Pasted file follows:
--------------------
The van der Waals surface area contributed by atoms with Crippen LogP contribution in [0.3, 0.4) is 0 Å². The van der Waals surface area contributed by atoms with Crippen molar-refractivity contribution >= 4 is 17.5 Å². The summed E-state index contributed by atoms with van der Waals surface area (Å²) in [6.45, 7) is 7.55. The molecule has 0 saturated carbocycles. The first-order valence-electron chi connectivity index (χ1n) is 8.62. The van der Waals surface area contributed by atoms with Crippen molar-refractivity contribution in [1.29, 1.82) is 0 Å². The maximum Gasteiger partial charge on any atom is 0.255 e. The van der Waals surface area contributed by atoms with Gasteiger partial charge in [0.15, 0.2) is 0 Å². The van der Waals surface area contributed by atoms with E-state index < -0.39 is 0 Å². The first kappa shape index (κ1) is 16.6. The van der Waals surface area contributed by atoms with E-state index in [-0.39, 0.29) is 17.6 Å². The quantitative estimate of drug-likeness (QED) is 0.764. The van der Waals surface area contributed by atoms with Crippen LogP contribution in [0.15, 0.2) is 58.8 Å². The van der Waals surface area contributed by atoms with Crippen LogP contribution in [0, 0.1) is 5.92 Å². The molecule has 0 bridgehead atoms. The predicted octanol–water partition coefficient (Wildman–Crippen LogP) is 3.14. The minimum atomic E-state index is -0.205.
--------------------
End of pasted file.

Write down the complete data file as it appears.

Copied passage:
The van der Waals surface area contributed by atoms with Crippen LogP contribution in [0.3, 0.4) is 0 Å². The van der Waals surface area contributed by atoms with Crippen molar-refractivity contribution >= 4 is 17.5 Å². The summed E-state index contributed by atoms with van der Waals surface area (Å²) in [6.45, 7) is 7.55. The molecule has 0 saturated carbocycles. The first-order valence-electron chi connectivity index (χ1n) is 8.62. The van der Waals surface area contributed by atoms with Crippen molar-refractivity contribution in [1.29, 1.82) is 0 Å². The maximum Gasteiger partial charge on any atom is 0.255 e. The van der Waals surface area contributed by atoms with Gasteiger partial charge in [0.15, 0.2) is 0 Å². The van der Waals surface area contributed by atoms with E-state index < -0.39 is 0 Å². The first kappa shape index (κ1) is 16.6. The van der Waals surface area contributed by atoms with E-state index in [-0.39, 0.29) is 17.6 Å². The quantitative estimate of drug-likeness (QED) is 0.764. The van der Waals surface area contributed by atoms with Crippen LogP contribution in [0.15, 0.2) is 58.8 Å². The van der Waals surface area contributed by atoms with Crippen LogP contribution in [0, 0.1) is 5.92 Å². The molecule has 0 bridgehead atoms. The predicted octanol–water partition coefficient (Wildman–Crippen LogP) is 3.14. The minimum atomic E-state index is -0.205.